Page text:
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The Latest | Trump’s criminal trial set to enter final stretch as cross-examination of Cohen resumes

NEW YORK (AP) — Donald Trump’s hush money trial is entering its final stretch as the prosecution’s star witness Michael Cohen returns to the stand on Monday. Cohen took the stand last week to lay out his version of the events that are at the heart of the case.

Cohen placed Trump directly at the center of the alleged scheme to stifle negative stories to fend off damage to his White House bid. Among other things, Cohen told jurors that Trump promised to reimburse him for the money he fronted and was constantly updated about efforts to silence women who alleged sexual encounters with him. Trump denies the women’s claims.

Defense attorneys began cross-examination of Cohen with questioning designed to portray the one-time Trump loyalist as a media-obsessed opportunist who turned on the former president after he was denied a White House job.

Prosecutors have said they will rest their case once Cohen’s testimony concludes, though they could call rebuttal witnesses if Trump’s lawyers call their own witnesses to the stand. The defense isn’t obligated to call any witnesses, and it’s unclear whether the attorneys will do so. It also remains unclear whether Trump will testify.

The trial is in its 19th day.

Trump has pleaded not guilty to 34 felony counts of falsifying business records.

The case is the first-ever criminal trial of a former U.S. president and the first of four prosecutions of Trump to reach a jury.


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Here’s the latest:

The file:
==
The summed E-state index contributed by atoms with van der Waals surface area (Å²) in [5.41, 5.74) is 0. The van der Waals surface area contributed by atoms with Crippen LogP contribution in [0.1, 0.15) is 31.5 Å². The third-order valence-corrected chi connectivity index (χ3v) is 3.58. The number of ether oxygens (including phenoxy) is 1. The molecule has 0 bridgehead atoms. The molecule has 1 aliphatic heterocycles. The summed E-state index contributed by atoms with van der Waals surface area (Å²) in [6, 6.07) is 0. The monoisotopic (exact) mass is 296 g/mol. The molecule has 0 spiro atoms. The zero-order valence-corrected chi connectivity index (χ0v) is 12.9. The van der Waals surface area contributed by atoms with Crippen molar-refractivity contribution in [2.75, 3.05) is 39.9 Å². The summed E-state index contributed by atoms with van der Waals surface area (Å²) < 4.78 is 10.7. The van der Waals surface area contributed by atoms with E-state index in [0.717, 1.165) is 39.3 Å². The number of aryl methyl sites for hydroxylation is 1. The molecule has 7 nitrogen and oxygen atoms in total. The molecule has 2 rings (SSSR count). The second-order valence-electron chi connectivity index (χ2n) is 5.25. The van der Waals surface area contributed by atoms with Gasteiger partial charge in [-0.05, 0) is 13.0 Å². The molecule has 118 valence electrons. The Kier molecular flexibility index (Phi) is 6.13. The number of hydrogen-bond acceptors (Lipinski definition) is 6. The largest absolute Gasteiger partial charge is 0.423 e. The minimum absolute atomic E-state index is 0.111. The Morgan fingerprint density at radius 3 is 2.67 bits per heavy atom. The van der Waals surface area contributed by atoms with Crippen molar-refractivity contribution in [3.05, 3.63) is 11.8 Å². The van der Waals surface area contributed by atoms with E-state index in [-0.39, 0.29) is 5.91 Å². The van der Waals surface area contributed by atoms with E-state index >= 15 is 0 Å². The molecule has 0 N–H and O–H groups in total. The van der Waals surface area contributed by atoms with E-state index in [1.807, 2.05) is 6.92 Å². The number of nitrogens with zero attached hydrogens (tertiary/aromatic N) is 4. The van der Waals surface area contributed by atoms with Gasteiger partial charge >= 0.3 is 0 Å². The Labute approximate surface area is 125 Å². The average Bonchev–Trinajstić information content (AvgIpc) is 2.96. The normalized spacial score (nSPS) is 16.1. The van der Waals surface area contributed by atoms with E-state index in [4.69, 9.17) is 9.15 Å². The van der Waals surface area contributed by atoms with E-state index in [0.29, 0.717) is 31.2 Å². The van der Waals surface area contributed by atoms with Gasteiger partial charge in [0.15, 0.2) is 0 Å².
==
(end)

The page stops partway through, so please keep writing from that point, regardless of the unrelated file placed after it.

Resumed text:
As witness testimony in Donald Trump’s hush money trial resumes on Monday, it remains unclear whether the defense will call its own witnesses.

Legal arguments were ongoing last Thursday about the parameters of potential testimony from a campaign finance law expert that Trump’s lawyers want to call to the stand.

The witness in question is Bradley A. Smith, a former Bill Clinton-appointed Republican Federal Election Commission member. Defense lawyers want to call him to refute the prosecution’s contention that the hush money payments at issue in the trial amounted to campaign finance violations.

Prosecutors have said they have their own campaign finance expert teed up if the defense ends up calling their expert to the stand.

Judge Juan M. Merchan said he would take some time over the weekend to “digest both sets of submission further,” but suggested that Smith’s testimony would be limited to very general background.

Defense lawyers have not said yet whether Trump will testify in his own defense.


Donald Trump’s hush money trial resumes on Monday following a recess on Friday to allow the former president to attend the high school graduation of his youngest son, Barron.

The long weekend is not the only scheduling break in the trial.

The trial will also not be held for four days over the Memorial Day holiday weekend.

Judge Juan Merchan had previously told jurors that because of scheduling, it might be necessary to hold court on Wednesday — typically a day off for the trial — so Merchan can attend to other matters. Merchan backed off that guidance after some jurors indicated they couldn’t attend that day.

The Associated Press

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